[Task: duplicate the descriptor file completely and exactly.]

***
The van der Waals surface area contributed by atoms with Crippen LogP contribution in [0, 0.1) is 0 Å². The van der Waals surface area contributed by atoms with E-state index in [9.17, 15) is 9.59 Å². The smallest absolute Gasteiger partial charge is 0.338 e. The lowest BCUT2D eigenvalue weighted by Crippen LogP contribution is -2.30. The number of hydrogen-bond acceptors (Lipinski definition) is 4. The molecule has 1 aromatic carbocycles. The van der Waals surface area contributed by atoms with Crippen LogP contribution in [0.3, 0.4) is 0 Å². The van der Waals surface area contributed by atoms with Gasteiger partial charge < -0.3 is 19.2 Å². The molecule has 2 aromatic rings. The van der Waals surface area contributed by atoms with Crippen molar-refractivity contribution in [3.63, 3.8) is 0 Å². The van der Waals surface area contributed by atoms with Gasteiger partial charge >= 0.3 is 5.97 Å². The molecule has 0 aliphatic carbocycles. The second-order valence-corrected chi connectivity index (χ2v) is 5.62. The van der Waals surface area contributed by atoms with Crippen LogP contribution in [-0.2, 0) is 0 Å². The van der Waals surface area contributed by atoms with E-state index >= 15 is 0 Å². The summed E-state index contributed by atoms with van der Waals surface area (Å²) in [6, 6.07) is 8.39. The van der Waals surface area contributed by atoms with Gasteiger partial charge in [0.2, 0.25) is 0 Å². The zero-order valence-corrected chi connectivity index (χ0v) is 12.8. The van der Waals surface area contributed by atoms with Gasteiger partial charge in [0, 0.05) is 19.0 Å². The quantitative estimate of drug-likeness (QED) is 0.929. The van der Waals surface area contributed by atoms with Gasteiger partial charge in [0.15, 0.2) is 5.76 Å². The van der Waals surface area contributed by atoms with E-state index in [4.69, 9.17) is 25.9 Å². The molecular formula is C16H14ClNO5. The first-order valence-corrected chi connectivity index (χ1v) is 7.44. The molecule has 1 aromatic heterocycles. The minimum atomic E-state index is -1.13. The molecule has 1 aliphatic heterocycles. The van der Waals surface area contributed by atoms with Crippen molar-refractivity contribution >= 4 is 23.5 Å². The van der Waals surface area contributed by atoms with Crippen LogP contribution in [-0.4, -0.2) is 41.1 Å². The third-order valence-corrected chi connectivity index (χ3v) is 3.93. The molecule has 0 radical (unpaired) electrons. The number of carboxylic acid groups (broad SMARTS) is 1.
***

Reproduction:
The van der Waals surface area contributed by atoms with Crippen LogP contribution in [0, 0.1) is 0 Å². The van der Waals surface area contributed by atoms with E-state index in [9.17, 15) is 9.59 Å². The smallest absolute Gasteiger partial charge is 0.338 e. The lowest BCUT2D eigenvalue weighted by Crippen LogP contribution is -2.30. The number of hydrogen-bond acceptors (Lipinski definition) is 4. The molecule has 1 aromatic carbocycles. The van der Waals surface area contributed by atoms with Crippen LogP contribution in [0.3, 0.4) is 0 Å². The van der Waals surface area contributed by atoms with Gasteiger partial charge < -0.3 is 19.2 Å². The molecule has 2 aromatic rings. The van der Waals surface area contributed by atoms with Crippen molar-refractivity contribution in [3.63, 3.8) is 0 Å². The van der Waals surface area contributed by atoms with Gasteiger partial charge >= 0.3 is 5.97 Å². The molecule has 0 aliphatic carbocycles. The second-order valence-corrected chi connectivity index (χ2v) is 5.62. The van der Waals surface area contributed by atoms with Crippen LogP contribution in [-0.2, 0) is 0 Å². The van der Waals surface area contributed by atoms with E-state index >= 15 is 0 Å². The summed E-state index contributed by atoms with van der Waals surface area (Å²) in [6, 6.07) is 8.39. The van der Waals surface area contributed by atoms with Gasteiger partial charge in [0.2, 0.25) is 0 Å². The zero-order valence-corrected chi connectivity index (χ0v) is 12.8. The van der Waals surface area contributed by atoms with Gasteiger partial charge in [0, 0.05) is 19.0 Å². The quantitative estimate of drug-likeness (QED) is 0.929. The van der Waals surface area contributed by atoms with Gasteiger partial charge in [0.15, 0.2) is 5.76 Å². The van der Waals surface area contributed by atoms with E-state index in [4.69, 9.17) is 25.9 Å². The molecular formula is C16H14ClNO5. The first-order valence-corrected chi connectivity index (χ1v) is 7.44. The molecule has 1 aromatic heterocycles. The minimum atomic E-state index is -1.13. The molecule has 1 aliphatic heterocycles. The van der Waals surface area contributed by atoms with Crippen molar-refractivity contribution >= 4 is 23.5 Å². The van der Waals surface area contributed by atoms with Crippen LogP contribution in [-0.4, -0.2) is 41.1 Å². The third-order valence-corrected chi connectivity index (χ3v) is 3.93. The molecule has 0 radical (unpaired) electrons. The number of carboxylic acid groups (broad SMARTS) is 1.